By Ashley Biles email@example.com
February 7, 2014
Five years ago, a small group of people at Silvertown Baptist Church felt led to serve those in need throughout the community by opening a free soup kitchen on January 6, 2009. Through their ministry, they were able to dish out around 40 servings of soup (about three quarters of a pot) each Tuesday and Thursday at the church in the beginning. Now, just a few short years later, the ministry has grown by leaps and bounds and is able to pass out 200 servings of soup (about three pots) each time the doors are open.
What started out as a ministry of Silvertown Baptist has grown to include many other churches, businesses and organizations throughout town; some are able to donate their time, while others help out by providing the supplies needed each week. Several times a month, there is also beautiful music is provided by Genia Stowe, whom you would never know is blind by the way she is able to play the keyboard set up in the fellowship hall.
Tammy Shock, who is in charge of the soup kitchen, stated none of this would be possible without the generous donations that are received from the community and for them she is forever thankful. All of the people who work at the soup kitchen are unpaid volunteers and Shock noted it is all possible because the Lord takes care of their payroll. She feels the past five years have been a blessing to not only those who are hungry and in need of food, but also to the volunteers who come to serve.
Rusty Madden is one of the volunteers who feels blessed to have the opportunity to help others. A recovering drug addict, Madden began going to Silvertown Baptist after he got out of rehab three years ago, because he knew it was something his mother wanted him to do. However, he noted that God saved him while he was there and the church gave him so much that he wanted to be able to give something back, so he began working at the soup kitchen and has become famous for his chicken and dumplings that he makes from scratch.
Shirley Russell is another helper who loves being able to give something back to the community. She first came to the soup kitchen for a meal one day when she was unemployed and after seeing what the volunteers were doing, she knew this was something she wanted to be a part of. Russell decided to get involved and in addition to serving each week, has been able to help raise money from organizations as well as gaining gift certificates from local restaurants to be able to give something back to the volunteers. She noted she wanted to do something for her fellow volunteers as a way of thanking them for selflessly giving of their time each week. Russell stated it is the people she comes in contact with while at the soup kitchen that makes it so enjoyable to come and be a part of things.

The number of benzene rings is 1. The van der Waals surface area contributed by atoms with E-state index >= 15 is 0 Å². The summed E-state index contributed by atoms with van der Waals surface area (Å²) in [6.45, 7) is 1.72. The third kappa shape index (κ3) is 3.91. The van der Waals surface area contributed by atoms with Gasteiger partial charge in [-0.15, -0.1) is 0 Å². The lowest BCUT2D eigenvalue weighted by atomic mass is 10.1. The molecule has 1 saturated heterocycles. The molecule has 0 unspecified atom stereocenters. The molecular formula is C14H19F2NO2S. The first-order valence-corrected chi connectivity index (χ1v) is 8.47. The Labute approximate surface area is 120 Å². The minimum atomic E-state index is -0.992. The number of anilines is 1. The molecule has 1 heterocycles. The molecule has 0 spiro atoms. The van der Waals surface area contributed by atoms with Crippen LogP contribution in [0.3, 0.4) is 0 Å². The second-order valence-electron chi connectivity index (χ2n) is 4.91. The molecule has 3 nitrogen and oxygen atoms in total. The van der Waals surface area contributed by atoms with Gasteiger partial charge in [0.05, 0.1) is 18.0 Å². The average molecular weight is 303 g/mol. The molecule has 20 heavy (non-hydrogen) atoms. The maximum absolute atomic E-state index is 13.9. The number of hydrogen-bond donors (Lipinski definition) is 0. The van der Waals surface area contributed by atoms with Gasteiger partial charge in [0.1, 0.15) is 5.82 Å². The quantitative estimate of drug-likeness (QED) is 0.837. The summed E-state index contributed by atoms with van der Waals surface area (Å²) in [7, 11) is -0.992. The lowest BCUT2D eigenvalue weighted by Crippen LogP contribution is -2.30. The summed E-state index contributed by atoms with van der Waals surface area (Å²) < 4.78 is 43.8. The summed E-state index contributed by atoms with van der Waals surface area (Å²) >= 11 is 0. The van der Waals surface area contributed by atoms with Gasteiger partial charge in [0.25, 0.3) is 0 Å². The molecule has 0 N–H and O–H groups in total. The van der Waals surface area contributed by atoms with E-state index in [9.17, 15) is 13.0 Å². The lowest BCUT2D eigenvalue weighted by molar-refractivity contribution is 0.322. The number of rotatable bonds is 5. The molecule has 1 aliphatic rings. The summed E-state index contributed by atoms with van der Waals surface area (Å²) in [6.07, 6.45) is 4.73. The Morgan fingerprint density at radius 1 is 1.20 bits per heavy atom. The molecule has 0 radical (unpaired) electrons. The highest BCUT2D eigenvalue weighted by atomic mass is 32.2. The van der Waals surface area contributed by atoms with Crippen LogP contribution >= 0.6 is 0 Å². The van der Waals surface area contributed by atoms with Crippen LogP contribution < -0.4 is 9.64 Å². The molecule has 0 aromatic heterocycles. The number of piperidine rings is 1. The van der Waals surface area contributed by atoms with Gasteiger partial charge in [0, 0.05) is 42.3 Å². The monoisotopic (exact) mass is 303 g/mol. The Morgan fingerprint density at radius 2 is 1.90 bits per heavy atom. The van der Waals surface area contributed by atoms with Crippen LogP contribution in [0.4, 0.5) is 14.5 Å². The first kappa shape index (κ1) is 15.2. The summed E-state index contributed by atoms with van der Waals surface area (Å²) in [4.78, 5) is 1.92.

When the soup kitchen began in 2009, Patricia Coe was one of the original volunteers to help with the venture. She stated the group just felt this was something the community needed and she is thankful for the growth they have seen over the years. One thing that has always stood out to her over the years is how people’s attitudes change after coming to the soup kitchen. Some have been very rude and gruff when they first come in and then seem to have a change of heart, turning into the nicest people around.
Shock credits the change in people to them being fed more than just food. Some of the visitors they have for lunch come because they are in need of a hot meal, and others come because they are in need of fellowship with others, both of which Shock notes are important.
“It’s a blessing for all the folks who come here, whether it is for a meal or to volunteer. The food we serve provides nourishment for their bodies, but we also provide nourishment for hearts, souls and minds. Here, we feed the whole shebang.”
Anyone wishing to help the soup kitchen go on for five more years, may make a donation to Silvertown Baptist Church designated for the soup kitchen; or may drop off supplies as well as donations for the food pantry on Tuesdays and Thursdays at the church located at 400 W. Goodrich Avenue. The Soup Kitchen is open to the entire community on Tuesdays and Thursdays from 11:30 a.m. until 1 p.m. For more information or to volunteer call 706-647-4844.
Ashley Biles can be reached by calling 706-647-5414 or on Twitter @AshleyBiles1